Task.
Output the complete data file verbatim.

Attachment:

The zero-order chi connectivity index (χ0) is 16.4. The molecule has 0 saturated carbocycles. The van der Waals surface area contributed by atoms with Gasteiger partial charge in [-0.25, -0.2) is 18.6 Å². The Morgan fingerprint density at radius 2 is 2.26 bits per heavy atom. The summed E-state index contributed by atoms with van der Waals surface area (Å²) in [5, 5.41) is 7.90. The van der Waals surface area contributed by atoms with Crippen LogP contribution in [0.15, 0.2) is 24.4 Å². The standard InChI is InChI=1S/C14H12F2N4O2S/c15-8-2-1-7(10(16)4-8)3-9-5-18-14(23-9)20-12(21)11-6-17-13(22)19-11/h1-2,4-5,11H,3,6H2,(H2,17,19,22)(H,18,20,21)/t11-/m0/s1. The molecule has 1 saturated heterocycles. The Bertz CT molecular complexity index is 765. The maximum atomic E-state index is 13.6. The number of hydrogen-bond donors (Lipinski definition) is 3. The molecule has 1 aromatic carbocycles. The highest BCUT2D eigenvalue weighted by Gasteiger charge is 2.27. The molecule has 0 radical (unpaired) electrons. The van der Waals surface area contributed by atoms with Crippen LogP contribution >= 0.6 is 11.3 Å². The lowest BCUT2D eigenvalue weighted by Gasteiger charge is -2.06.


The zero-order chi connectivity index (χ0) is 16.4. The molecule has 0 saturated carbocycles. The van der Waals surface area contributed by atoms with Gasteiger partial charge in [-0.25, -0.2) is 18.6 Å². The Morgan fingerprint density at radius 2 is 2.26 bits per heavy atom. The summed E-state index contributed by atoms with van der Waals surface area (Å²) in [5, 5.41) is 7.90. The van der Waals surface area contributed by atoms with Crippen LogP contribution in [0.15, 0.2) is 24.4 Å². The standard InChI is InChI=1S/C14H12F2N4O2S/c15-8-2-1-7(10(16)4-8)3-9-5-18-14(23-9)20-12(21)11-6-17-13(22)19-11/h1-2,4-5,11H,3,6H2,(H2,17,19,22)(H,18,20,21)/t11-/m0/s1. The molecule has 1 saturated heterocycles. The Bertz CT molecular complexity index is 765. The maximum atomic E-state index is 13.6. The number of hydrogen-bond donors (Lipinski definition) is 3. The molecule has 1 aromatic carbocycles. The highest BCUT2D eigenvalue weighted by Gasteiger charge is 2.27. The molecule has 0 radical (unpaired) electrons. The van der Waals surface area contributed by atoms with Crippen LogP contribution >= 0.6 is 11.3 Å². The lowest BCUT2D eigenvalue weighted by Gasteiger charge is -2.06.